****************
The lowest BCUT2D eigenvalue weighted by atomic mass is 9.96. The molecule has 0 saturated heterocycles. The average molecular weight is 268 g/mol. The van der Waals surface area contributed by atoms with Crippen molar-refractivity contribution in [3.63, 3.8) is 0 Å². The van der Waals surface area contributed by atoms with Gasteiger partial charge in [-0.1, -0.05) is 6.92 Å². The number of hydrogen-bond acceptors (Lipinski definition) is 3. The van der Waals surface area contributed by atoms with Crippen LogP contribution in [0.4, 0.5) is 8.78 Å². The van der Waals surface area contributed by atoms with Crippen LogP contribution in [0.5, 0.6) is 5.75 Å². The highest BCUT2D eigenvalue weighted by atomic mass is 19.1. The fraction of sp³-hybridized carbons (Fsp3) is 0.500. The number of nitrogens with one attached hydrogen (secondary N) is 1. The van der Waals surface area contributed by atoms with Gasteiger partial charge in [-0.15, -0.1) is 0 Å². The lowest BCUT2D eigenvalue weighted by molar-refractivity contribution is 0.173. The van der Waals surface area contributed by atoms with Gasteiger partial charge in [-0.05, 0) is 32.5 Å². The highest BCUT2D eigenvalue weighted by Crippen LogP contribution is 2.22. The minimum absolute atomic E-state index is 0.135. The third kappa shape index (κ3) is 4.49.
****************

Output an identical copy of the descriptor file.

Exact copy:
The lowest BCUT2D eigenvalue weighted by atomic mass is 9.96. The molecule has 0 saturated heterocycles. The average molecular weight is 268 g/mol. The van der Waals surface area contributed by atoms with Crippen molar-refractivity contribution in [3.63, 3.8) is 0 Å². The van der Waals surface area contributed by atoms with Gasteiger partial charge in [-0.1, -0.05) is 6.92 Å². The number of hydrogen-bond acceptors (Lipinski definition) is 3. The van der Waals surface area contributed by atoms with Crippen LogP contribution in [0.4, 0.5) is 8.78 Å². The van der Waals surface area contributed by atoms with Crippen LogP contribution in [0.5, 0.6) is 5.75 Å². The highest BCUT2D eigenvalue weighted by atomic mass is 19.1. The fraction of sp³-hybridized carbons (Fsp3) is 0.500. The number of nitrogens with one attached hydrogen (secondary N) is 1. The van der Waals surface area contributed by atoms with Gasteiger partial charge in [-0.15, -0.1) is 0 Å². The lowest BCUT2D eigenvalue weighted by molar-refractivity contribution is 0.173. The van der Waals surface area contributed by atoms with Gasteiger partial charge in [-0.05, 0) is 32.5 Å². The highest BCUT2D eigenvalue weighted by Crippen LogP contribution is 2.22. The minimum absolute atomic E-state index is 0.135. The third kappa shape index (κ3) is 4.49.